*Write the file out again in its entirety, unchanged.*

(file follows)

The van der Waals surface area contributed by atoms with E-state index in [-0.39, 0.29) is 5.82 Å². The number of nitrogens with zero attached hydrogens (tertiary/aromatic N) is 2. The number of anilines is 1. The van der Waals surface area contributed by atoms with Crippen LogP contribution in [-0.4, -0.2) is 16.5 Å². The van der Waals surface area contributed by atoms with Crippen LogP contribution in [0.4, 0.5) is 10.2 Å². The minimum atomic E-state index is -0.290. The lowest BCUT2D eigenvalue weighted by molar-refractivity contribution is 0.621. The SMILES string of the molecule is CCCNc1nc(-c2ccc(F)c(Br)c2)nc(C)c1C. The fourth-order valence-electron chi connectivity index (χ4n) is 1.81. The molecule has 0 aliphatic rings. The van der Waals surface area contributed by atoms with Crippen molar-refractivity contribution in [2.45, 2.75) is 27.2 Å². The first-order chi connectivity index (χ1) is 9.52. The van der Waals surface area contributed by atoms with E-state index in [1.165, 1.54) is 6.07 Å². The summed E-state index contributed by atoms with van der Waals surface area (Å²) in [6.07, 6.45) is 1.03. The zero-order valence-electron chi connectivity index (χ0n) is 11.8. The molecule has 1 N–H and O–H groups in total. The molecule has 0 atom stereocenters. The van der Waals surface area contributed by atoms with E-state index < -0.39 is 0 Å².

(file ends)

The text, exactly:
The van der Waals surface area contributed by atoms with E-state index in [-0.39, 0.29) is 5.82 Å². The number of nitrogens with zero attached hydrogens (tertiary/aromatic N) is 2. The number of anilines is 1. The van der Waals surface area contributed by atoms with Crippen LogP contribution in [-0.4, -0.2) is 16.5 Å². The van der Waals surface area contributed by atoms with Crippen LogP contribution in [0.4, 0.5) is 10.2 Å². The minimum atomic E-state index is -0.290. The lowest BCUT2D eigenvalue weighted by molar-refractivity contribution is 0.621. The SMILES string of the molecule is CCCNc1nc(-c2ccc(F)c(Br)c2)nc(C)c1C. The fourth-order valence-electron chi connectivity index (χ4n) is 1.81. The molecule has 0 aliphatic rings. The van der Waals surface area contributed by atoms with Crippen molar-refractivity contribution in [2.45, 2.75) is 27.2 Å². The first-order chi connectivity index (χ1) is 9.52. The van der Waals surface area contributed by atoms with E-state index in [1.165, 1.54) is 6.07 Å². The summed E-state index contributed by atoms with van der Waals surface area (Å²) in [6.07, 6.45) is 1.03. The zero-order valence-electron chi connectivity index (χ0n) is 11.8. The molecule has 1 N–H and O–H groups in total. The molecule has 0 atom stereocenters. The van der Waals surface area contributed by atoms with E-state index < -0.39 is 0 Å².